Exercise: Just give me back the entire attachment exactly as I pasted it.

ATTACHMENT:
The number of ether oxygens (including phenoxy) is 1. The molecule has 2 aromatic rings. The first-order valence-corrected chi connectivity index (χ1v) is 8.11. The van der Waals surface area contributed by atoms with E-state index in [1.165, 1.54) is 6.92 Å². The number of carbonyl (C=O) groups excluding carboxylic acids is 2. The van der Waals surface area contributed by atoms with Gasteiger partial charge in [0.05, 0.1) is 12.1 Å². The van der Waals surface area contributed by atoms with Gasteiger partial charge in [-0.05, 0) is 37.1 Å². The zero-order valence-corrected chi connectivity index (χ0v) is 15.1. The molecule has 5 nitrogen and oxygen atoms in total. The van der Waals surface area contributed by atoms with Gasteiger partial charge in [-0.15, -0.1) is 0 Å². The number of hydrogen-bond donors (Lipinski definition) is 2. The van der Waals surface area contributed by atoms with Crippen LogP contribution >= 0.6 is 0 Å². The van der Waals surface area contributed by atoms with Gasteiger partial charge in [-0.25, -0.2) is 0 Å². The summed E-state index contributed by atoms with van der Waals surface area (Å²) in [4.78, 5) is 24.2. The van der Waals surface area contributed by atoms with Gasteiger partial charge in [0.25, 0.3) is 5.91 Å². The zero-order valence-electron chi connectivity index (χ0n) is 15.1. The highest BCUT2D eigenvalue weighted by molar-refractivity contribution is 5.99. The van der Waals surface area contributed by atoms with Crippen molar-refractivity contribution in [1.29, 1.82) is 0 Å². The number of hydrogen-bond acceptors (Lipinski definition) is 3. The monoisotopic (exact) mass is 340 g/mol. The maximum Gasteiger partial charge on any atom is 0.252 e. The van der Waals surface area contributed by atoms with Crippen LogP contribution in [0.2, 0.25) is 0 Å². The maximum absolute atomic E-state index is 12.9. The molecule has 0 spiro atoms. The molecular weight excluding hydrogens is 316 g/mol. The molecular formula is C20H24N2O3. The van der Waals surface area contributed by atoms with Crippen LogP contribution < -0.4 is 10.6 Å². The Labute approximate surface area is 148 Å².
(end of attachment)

The number of ether oxygens (including phenoxy) is 1. The molecule has 2 aromatic rings. The first-order valence-corrected chi connectivity index (χ1v) is 8.11. The van der Waals surface area contributed by atoms with E-state index in [1.165, 1.54) is 6.92 Å². The number of carbonyl (C=O) groups excluding carboxylic acids is 2. The van der Waals surface area contributed by atoms with Gasteiger partial charge in [0.05, 0.1) is 12.1 Å². The van der Waals surface area contributed by atoms with Gasteiger partial charge in [-0.05, 0) is 37.1 Å². The zero-order valence-corrected chi connectivity index (χ0v) is 15.1. The molecule has 5 nitrogen and oxygen atoms in total. The van der Waals surface area contributed by atoms with Gasteiger partial charge in [-0.15, -0.1) is 0 Å². The number of hydrogen-bond donors (Lipinski definition) is 2. The van der Waals surface area contributed by atoms with Crippen LogP contribution >= 0.6 is 0 Å². The van der Waals surface area contributed by atoms with Gasteiger partial charge in [-0.25, -0.2) is 0 Å². The summed E-state index contributed by atoms with van der Waals surface area (Å²) in [4.78, 5) is 24.2. The van der Waals surface area contributed by atoms with Gasteiger partial charge in [0.25, 0.3) is 5.91 Å². The zero-order valence-electron chi connectivity index (χ0n) is 15.1. The highest BCUT2D eigenvalue weighted by molar-refractivity contribution is 5.99. The van der Waals surface area contributed by atoms with Crippen molar-refractivity contribution in [1.29, 1.82) is 0 Å². The number of hydrogen-bond acceptors (Lipinski definition) is 3. The monoisotopic (exact) mass is 340 g/mol. The maximum Gasteiger partial charge on any atom is 0.252 e. The van der Waals surface area contributed by atoms with Crippen LogP contribution in [0.2, 0.25) is 0 Å². The maximum absolute atomic E-state index is 12.9. The molecule has 0 spiro atoms. The molecular weight excluding hydrogens is 316 g/mol. The molecular formula is C20H24N2O3. The van der Waals surface area contributed by atoms with Crippen LogP contribution < -0.4 is 10.6 Å². The Labute approximate surface area is 148 Å².